The noble Baroness, Lady O’Loan, said that Northern Ireland is not allowed to govern itself. I look at the Minister and I think he would love to see a devolved Government up and running in Northern Ireland. That has been said across the Committee. Everybody wants these decisions to be taken by a devolved Government. It is not a case of not being allowed to do this; the decision lies with the Northern Ireland political parties. I think all noble Lords want to see much greater progress on this. For about two and a half years, we have had no Government, no local Assembly meeting and no Ministers in Northern Ireland. You have to ask: who speaks for the people of Northern Ireland? A case I have been particularly interested in is the hyponatraemia inquiry, which I set up getting on for 20 years ago. This has now reported and the families of the children who died are desperate to take forward the proposals and recommendations in that report. Because of the lack of a Government in Northern Ireland, those families continue to suffer, as no decisions are being taken on those recommendations.
We are seeing amendments to this Bill not just on abortion and same-sex marriage but on pensions and compensation for victims of historical sexual abuse—the latter is my amendment, which I regret is the final one we will debate today. Those are coming forward to this House and this Parliament because of the lack of a devolved Assembly in Northern Ireland. I do not accept that any decisions taken in this House make devolution more difficult. You could argue that it is the impetus of decisions that could be taken here that should put pressure on Northern Ireland politicians to ensure that devolution is up and running.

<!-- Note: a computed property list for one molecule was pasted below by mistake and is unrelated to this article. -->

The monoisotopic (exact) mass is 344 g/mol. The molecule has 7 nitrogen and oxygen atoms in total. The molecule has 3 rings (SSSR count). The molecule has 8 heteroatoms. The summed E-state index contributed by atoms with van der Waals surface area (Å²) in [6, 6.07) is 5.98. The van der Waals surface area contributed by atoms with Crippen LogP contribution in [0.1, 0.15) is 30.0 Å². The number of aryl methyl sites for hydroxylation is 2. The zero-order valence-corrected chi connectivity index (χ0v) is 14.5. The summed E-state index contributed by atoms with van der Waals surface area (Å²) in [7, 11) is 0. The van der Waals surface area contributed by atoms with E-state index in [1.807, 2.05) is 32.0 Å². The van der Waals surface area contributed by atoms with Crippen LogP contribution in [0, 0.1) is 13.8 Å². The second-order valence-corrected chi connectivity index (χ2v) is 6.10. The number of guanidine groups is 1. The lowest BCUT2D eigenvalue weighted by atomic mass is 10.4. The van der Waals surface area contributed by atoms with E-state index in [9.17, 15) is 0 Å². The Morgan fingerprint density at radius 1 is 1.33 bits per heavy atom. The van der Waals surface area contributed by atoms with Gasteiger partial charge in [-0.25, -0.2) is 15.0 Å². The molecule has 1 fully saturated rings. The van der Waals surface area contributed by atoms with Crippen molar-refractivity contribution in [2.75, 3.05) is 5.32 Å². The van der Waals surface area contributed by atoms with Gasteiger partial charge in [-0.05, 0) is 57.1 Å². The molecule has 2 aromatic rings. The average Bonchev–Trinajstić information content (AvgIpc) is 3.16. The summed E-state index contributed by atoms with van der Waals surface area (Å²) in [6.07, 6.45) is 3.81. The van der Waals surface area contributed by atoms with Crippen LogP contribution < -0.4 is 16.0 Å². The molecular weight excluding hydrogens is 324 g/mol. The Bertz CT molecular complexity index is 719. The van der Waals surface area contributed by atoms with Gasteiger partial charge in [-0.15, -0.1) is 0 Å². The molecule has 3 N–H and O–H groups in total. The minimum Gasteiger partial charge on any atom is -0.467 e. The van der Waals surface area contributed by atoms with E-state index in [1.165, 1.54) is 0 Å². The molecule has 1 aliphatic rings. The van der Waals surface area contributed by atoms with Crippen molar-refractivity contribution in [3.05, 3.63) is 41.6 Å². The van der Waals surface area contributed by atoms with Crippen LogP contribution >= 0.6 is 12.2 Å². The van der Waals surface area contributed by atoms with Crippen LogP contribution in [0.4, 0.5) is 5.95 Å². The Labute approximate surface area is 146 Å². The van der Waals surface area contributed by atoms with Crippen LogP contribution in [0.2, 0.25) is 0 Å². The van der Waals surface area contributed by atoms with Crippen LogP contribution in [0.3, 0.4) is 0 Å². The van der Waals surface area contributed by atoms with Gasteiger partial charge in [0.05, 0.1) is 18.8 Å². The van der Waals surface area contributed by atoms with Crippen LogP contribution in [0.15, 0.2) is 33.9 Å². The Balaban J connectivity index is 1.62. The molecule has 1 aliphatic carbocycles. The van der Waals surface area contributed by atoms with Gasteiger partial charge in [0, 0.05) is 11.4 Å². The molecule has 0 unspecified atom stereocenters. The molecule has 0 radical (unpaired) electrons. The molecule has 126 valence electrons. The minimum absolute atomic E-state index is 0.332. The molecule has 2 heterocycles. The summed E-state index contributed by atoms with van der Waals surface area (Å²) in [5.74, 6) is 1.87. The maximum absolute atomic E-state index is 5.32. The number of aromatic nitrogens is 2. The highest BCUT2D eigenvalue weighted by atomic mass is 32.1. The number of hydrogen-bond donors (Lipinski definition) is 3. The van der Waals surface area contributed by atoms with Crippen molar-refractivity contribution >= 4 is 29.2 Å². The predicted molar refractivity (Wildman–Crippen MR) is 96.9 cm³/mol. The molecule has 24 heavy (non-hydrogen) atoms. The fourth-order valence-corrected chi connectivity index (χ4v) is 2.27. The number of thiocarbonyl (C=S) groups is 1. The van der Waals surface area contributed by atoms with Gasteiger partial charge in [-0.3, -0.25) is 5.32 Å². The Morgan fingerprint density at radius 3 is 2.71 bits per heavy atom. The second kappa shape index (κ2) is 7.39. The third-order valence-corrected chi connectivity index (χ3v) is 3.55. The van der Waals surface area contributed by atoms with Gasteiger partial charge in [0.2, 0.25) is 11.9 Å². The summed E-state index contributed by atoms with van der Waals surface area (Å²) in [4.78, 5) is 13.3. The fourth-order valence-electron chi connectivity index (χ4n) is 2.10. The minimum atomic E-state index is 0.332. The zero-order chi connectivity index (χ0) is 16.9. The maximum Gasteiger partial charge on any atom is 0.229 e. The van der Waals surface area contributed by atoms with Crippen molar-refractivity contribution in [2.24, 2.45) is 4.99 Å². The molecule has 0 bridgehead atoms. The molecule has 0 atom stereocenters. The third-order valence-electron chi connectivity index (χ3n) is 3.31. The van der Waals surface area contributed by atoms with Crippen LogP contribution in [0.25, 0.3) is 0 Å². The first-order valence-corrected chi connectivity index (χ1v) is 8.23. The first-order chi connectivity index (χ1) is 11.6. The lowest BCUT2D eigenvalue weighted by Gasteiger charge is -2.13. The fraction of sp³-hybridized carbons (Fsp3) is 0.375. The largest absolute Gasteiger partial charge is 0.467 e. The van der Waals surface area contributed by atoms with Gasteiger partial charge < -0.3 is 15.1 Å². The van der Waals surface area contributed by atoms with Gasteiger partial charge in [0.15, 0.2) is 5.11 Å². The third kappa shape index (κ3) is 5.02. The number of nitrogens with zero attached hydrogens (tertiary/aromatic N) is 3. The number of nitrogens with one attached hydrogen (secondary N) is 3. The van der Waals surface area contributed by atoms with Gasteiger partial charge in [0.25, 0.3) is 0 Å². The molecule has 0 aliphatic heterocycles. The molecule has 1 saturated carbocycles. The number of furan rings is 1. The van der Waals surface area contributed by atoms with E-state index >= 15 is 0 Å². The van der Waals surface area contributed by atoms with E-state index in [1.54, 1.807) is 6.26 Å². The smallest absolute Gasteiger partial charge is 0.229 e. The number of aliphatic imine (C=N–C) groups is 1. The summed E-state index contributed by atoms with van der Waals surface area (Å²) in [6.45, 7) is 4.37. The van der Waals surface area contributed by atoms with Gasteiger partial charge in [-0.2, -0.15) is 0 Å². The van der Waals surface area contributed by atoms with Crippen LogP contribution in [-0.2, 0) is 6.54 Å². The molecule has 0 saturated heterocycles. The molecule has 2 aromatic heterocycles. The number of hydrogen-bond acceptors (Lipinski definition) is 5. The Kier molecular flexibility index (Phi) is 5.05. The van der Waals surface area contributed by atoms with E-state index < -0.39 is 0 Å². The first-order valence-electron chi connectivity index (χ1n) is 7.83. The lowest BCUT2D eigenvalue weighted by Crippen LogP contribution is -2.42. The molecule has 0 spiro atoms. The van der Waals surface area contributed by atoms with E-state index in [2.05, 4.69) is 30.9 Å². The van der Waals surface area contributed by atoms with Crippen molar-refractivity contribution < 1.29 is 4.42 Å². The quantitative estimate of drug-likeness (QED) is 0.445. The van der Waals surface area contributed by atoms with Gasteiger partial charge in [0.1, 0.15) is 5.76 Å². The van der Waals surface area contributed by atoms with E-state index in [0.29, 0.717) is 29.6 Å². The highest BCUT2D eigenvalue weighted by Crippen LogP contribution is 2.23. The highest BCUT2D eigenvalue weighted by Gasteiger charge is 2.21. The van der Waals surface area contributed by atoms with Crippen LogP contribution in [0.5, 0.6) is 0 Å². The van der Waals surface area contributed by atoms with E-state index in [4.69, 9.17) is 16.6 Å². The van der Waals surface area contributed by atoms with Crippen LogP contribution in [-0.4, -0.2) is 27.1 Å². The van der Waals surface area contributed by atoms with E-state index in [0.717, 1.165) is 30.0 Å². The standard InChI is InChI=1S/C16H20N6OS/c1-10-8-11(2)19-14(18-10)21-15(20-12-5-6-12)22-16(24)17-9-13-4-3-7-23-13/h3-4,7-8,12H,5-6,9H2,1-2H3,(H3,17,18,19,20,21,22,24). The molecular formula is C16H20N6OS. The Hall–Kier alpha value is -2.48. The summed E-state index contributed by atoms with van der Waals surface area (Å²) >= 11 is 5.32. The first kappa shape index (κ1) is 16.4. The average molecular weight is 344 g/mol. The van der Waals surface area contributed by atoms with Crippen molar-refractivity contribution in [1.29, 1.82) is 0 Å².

When we next debate this we will discuss the amendments from the Commons. I understand that the Government are in discussions with Stella Creasy and Conor McGinn about how to give effect to the will of the House of Commons. That is right. The votes in the Commons had bigger majorities than we get in your Lordships’ House. The McGinn amendment was passed by 383 to 73 and the Creasy amendment by 332 to 99. I welcome that the Government are having discussions about how to give technical effect to those amendments and the will of Parliament.
We have seen amendments on consultation today and I have to take it at face value that those who tabled amendments about consultation genuinely want it. However, no MP proposed that there should be consultation on any of these issues until after the votes on same-sex marriage and abortion had taken place. I think these amendments are designed to frustrate, delay, restrict and undermine the amendments from the House of Commons. I think the noble Lord, Lord McCrea, actually said that that was the intention behind his comments today.
What we are debating goes beyond personal views or opinions. We have heard already how the Assembly voted for same-sex marriage in 2015. My understanding is that had that Assembly still been sitting, we would not even be debating that issue here today. It is something of an irony that the reason that that was halted and did not take place was because of a petition of concern. This is designed to protect minority views in Northern Ireland and here it actually frustrated legislation for a minority in Northern Ireland. A majority of the current Assembly Members would also vote for this. It is a basic human dignity to be allowed to marry the person you love in your home country.